What we’ve learned about Blockchain: 10 lessons from the BLING Partnership

BLING Final Book article
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Blockchain architecture, Business Need, Data handling, Legal Requirements, Mandate


Here are 10 of the most important lessons BLING has learned about how blockchain will – and will not – change government services – including the importance of collaboration, the shift to co-delivery of serivces, changes in partnership working, and giving citizens control of their data.

Blockchain will enable the next generation of government services

Over the last 5 years BLING and our partners have learned a huge amount about what you have to do to build blockchain-enabled services and the challenges and risks you’ll have to deal with on the way.

Here are 10 of the most important lessons we’ve learned about how blockchain will – and will not – change government services.

1 It is not about the technology. It is about the collaboration that is enabled by the technology – that’s what matters

By providing new ways for organisations to collaborate, by providing platforms that build trust between organisations and between organisations and users, by enabling individuals and organisations to share verified information in verifiable ways – it is the new forms of collaboration that blockchain enables that are the real changes that will be delivered by blockchain-enabled services.

2 From co-design and co-production to co-delivery of services

Over the last 20 years we have seen significant changes in how government services are planned, organised and delivered. We have seen the shift from centralised top-down services towards the co-design and co-production of services with citizens and communities. Blockchain enables a further shift to co-delivery of services, where different organisations – even non-governmental ones – can be better integrated into service delivery.

3 Talk about blockchain

Despite the hype around blockchain, there are not enough projects, enough pilots, and enough proof of concepts out there. Because of this, many organisations that want to explore or test blockchain-enabled services don’t know where to start.

4 Don’t talk about blockchain

More people have heard about blockchain than actually understand blockchain. The lack of understanding of the technology, and the fear of its environmental costs are significant barriers to acceptance. Focus first on the benefits or the change in services or the collaboration that you want to deliver, rather than on the enabling technology.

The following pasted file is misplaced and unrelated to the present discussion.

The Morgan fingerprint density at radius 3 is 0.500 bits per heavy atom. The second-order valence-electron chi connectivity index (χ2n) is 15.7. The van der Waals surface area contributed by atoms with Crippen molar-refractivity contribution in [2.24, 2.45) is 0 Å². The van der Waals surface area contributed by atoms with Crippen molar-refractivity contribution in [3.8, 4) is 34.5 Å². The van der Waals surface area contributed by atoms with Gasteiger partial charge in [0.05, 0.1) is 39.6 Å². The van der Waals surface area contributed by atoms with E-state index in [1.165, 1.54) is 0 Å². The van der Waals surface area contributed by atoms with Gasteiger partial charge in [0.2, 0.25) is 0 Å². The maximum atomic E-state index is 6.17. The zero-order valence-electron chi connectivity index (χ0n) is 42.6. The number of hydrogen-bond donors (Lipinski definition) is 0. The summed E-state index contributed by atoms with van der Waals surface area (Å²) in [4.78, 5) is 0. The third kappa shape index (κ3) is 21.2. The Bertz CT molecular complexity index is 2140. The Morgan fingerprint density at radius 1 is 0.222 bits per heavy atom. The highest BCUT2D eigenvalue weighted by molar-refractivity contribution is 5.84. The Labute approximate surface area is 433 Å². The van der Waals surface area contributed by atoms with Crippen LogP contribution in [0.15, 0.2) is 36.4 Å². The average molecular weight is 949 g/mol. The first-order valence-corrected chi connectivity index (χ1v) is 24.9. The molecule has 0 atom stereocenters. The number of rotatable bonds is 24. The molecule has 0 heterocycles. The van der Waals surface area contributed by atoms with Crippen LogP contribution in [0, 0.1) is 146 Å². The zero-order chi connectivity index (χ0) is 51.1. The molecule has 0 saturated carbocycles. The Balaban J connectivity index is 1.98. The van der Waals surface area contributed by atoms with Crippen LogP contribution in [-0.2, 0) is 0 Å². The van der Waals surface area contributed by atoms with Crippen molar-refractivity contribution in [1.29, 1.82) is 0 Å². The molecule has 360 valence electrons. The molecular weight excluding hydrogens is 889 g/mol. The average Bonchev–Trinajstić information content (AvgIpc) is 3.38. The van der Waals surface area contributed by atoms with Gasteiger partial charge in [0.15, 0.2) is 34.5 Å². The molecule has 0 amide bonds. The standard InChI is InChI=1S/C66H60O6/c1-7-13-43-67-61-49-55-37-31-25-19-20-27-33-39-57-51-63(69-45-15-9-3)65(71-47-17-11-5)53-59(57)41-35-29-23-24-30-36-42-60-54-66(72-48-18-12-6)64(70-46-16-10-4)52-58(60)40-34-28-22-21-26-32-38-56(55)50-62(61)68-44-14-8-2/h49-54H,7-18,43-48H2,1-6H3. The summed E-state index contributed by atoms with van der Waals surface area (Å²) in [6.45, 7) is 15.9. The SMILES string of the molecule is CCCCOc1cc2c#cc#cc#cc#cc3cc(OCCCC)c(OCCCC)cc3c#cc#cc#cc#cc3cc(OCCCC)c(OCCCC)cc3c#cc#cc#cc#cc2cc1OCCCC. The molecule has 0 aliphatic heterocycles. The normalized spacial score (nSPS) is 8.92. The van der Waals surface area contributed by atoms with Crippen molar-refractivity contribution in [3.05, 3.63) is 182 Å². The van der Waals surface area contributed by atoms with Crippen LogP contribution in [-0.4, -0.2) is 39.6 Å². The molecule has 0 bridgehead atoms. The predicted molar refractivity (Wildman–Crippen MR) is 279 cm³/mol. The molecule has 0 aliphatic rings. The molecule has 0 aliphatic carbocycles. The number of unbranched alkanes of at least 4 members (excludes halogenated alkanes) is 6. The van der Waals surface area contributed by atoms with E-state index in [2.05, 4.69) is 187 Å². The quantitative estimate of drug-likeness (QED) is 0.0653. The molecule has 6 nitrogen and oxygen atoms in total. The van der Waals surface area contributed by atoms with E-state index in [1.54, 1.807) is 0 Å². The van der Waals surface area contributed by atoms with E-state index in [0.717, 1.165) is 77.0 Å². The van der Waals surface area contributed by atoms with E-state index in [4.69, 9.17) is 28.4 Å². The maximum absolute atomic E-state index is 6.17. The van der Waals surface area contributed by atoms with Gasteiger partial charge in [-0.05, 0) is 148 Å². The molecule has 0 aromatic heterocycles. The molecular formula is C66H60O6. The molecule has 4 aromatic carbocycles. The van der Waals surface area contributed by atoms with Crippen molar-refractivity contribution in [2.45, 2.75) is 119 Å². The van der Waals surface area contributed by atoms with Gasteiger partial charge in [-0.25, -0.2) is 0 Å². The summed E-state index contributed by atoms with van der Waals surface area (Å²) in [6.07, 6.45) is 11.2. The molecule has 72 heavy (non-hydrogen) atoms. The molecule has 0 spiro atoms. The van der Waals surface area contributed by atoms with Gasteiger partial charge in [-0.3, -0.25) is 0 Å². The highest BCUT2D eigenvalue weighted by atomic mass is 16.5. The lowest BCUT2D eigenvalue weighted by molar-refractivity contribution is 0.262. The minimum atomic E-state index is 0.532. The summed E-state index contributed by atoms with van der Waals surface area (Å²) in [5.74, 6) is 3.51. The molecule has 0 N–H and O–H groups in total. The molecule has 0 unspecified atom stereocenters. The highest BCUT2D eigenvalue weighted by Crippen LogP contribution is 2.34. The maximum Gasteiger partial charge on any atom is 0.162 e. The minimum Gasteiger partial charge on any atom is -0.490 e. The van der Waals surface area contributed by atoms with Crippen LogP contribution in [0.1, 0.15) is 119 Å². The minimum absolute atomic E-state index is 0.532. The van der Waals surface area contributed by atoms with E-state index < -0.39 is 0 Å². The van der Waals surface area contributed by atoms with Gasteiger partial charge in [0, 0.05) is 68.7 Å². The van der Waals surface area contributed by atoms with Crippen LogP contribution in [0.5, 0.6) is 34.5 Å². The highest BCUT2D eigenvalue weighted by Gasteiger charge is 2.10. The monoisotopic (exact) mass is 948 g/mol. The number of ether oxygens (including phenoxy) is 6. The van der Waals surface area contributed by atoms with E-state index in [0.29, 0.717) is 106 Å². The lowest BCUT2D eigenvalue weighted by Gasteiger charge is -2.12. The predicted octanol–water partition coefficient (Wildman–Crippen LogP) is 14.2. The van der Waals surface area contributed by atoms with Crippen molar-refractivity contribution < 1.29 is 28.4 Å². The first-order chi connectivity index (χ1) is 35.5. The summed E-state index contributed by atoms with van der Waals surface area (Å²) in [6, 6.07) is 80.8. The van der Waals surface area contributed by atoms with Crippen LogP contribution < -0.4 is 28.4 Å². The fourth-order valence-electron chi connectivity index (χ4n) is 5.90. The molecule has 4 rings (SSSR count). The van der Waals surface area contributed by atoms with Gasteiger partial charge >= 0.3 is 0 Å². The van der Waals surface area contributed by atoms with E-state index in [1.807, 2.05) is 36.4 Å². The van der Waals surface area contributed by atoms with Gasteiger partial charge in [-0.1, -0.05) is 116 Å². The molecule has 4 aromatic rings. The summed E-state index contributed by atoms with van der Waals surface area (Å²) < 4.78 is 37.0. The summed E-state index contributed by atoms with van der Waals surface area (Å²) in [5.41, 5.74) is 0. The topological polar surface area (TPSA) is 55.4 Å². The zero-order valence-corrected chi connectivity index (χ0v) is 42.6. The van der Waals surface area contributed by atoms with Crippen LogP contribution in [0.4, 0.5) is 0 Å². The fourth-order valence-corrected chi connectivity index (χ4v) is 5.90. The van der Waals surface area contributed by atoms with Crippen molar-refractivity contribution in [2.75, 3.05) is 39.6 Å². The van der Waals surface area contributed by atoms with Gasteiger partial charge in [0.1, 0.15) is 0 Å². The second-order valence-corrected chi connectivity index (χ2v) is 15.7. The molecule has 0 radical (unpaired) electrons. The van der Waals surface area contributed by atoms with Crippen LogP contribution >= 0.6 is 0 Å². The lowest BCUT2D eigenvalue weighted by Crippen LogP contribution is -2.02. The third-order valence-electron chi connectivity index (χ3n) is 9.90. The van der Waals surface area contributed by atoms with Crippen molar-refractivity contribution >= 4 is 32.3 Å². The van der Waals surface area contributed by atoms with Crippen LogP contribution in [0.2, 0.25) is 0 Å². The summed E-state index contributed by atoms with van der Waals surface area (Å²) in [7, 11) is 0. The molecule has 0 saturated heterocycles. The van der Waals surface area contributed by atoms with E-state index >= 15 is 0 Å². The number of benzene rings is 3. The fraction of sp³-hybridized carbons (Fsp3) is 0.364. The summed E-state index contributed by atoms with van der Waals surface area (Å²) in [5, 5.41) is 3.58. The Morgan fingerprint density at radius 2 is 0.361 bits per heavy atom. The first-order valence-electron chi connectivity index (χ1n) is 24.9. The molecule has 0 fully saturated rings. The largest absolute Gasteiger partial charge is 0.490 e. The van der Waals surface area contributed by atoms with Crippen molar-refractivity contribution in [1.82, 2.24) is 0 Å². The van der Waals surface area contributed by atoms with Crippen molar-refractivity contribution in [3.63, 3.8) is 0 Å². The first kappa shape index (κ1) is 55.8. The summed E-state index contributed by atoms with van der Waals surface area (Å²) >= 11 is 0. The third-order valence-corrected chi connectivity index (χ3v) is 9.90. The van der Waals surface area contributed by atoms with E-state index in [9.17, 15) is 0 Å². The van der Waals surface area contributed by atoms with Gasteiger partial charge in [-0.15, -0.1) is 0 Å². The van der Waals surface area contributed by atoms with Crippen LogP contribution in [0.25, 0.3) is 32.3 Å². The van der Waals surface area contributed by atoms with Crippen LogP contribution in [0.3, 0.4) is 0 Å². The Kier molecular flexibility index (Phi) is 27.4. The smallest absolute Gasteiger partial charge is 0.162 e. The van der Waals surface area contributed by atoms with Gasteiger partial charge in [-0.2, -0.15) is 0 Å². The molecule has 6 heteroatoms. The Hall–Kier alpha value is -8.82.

5 It is the strength of your partners that will actually determine the success of your blockchain-enabled service

The organisational and technical abilities of a partnership will determine the scope and success of blockchain-enabled services. Smaller organisations may wish to participate in blockchain projects but may lack the technical ability to do so – in which case you will have to find ways to support them. Larger organisations can have an outsized impact by enabling integration with existing regional/national IT systems/services.

6 Rethinking service delivery and enabling decentralised service delivery at scale/volume

A key feature of blockchain is the ability to enable decentralisation. By allowing organisations to create new tools to collaboratively deliver services with clear, auditable records and data flows, blockchain-enabled services can enable new forms of collaboration with other service organisations, with communities, and for people.

7 Delivering efficient partnership working – at scale

Blockchain facilitates new forms of systemic collaboration between organisations and people. The technology collaboration can make complicated services simpler to organise and simpler to deliver.

8 Give citizens control over information sharing and services

By enabling formal ways of sharing information across and between organisations, blockchain can enable new and more efficient services. We can see a future where citizens are automatically given services and support that they are entitled to – without making citizens ask for this first. Tools like self-sovereign-identity will be used to give citizens close control over how and where their personal data is used, and by who.

9 Build re-usable tools

Across government we see many examples of stand-alone, non-integrated service delivery, where different services may use very different approaches and tools – even in the same organisation.

10 Blockchain will change how services are delivered. Except when it won’t

We live in a multi-channel environment where services are delivered in a range of ways that are appropriate to the audience and which should reflect how the audience needs to be served. The need (if not the requirement) to continue providing multi-channel approaches – online, face to face and so on – will affect the speed in which governments adopt new technologies.

While blockchain-enabled solutions can transform some types of service design and delivery they will not remove the need to support different audiences through different service channels.